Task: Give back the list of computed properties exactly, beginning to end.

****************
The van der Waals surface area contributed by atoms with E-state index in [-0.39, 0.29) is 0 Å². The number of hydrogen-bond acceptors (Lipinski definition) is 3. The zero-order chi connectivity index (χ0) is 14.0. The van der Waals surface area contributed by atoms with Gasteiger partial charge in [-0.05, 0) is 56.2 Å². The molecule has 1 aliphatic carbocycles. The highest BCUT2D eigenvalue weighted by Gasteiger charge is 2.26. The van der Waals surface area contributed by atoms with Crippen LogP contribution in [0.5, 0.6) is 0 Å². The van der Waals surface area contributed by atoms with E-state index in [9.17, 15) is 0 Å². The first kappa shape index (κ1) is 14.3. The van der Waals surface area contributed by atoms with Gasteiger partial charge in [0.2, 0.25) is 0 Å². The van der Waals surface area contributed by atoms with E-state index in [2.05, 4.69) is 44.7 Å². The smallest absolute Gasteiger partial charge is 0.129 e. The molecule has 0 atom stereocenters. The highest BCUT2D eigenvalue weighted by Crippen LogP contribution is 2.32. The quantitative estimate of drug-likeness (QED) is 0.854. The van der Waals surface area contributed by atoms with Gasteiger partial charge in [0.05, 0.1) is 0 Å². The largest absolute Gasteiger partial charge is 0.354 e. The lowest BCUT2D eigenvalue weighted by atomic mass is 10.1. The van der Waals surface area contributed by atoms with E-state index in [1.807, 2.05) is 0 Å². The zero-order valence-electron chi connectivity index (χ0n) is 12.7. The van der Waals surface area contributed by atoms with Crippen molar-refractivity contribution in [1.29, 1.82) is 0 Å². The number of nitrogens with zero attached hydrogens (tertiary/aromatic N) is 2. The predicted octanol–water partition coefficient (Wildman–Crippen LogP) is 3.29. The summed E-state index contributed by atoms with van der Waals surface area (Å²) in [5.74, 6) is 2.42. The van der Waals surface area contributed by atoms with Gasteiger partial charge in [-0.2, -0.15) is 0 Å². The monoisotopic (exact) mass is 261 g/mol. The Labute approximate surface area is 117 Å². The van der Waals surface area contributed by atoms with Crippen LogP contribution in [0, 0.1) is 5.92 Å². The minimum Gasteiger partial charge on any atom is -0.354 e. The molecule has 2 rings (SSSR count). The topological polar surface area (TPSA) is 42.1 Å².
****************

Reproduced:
The van der Waals surface area contributed by atoms with E-state index in [-0.39, 0.29) is 0 Å². The number of hydrogen-bond acceptors (Lipinski definition) is 3. The zero-order chi connectivity index (χ0) is 14.0. The van der Waals surface area contributed by atoms with Gasteiger partial charge in [-0.05, 0) is 56.2 Å². The molecule has 1 aliphatic carbocycles. The highest BCUT2D eigenvalue weighted by Gasteiger charge is 2.26. The van der Waals surface area contributed by atoms with Crippen LogP contribution in [0.5, 0.6) is 0 Å². The van der Waals surface area contributed by atoms with E-state index in [9.17, 15) is 0 Å². The first kappa shape index (κ1) is 14.3. The van der Waals surface area contributed by atoms with Gasteiger partial charge in [0.2, 0.25) is 0 Å². The van der Waals surface area contributed by atoms with E-state index in [2.05, 4.69) is 44.7 Å². The smallest absolute Gasteiger partial charge is 0.129 e. The molecule has 0 atom stereocenters. The highest BCUT2D eigenvalue weighted by Crippen LogP contribution is 2.32. The quantitative estimate of drug-likeness (QED) is 0.854. The van der Waals surface area contributed by atoms with Gasteiger partial charge in [0.05, 0.1) is 0 Å². The largest absolute Gasteiger partial charge is 0.354 e. The lowest BCUT2D eigenvalue weighted by atomic mass is 10.1. The van der Waals surface area contributed by atoms with E-state index in [1.807, 2.05) is 0 Å². The zero-order valence-electron chi connectivity index (χ0n) is 12.7. The van der Waals surface area contributed by atoms with Crippen molar-refractivity contribution in [1.29, 1.82) is 0 Å². The number of nitrogens with zero attached hydrogens (tertiary/aromatic N) is 2. The predicted octanol–water partition coefficient (Wildman–Crippen LogP) is 3.29. The summed E-state index contributed by atoms with van der Waals surface area (Å²) in [5.74, 6) is 2.42. The van der Waals surface area contributed by atoms with Gasteiger partial charge in [-0.2, -0.15) is 0 Å². The monoisotopic (exact) mass is 261 g/mol. The Labute approximate surface area is 117 Å². The van der Waals surface area contributed by atoms with Crippen LogP contribution in [0, 0.1) is 5.92 Å². The minimum Gasteiger partial charge on any atom is -0.354 e. The molecule has 2 rings (SSSR count). The topological polar surface area (TPSA) is 42.1 Å².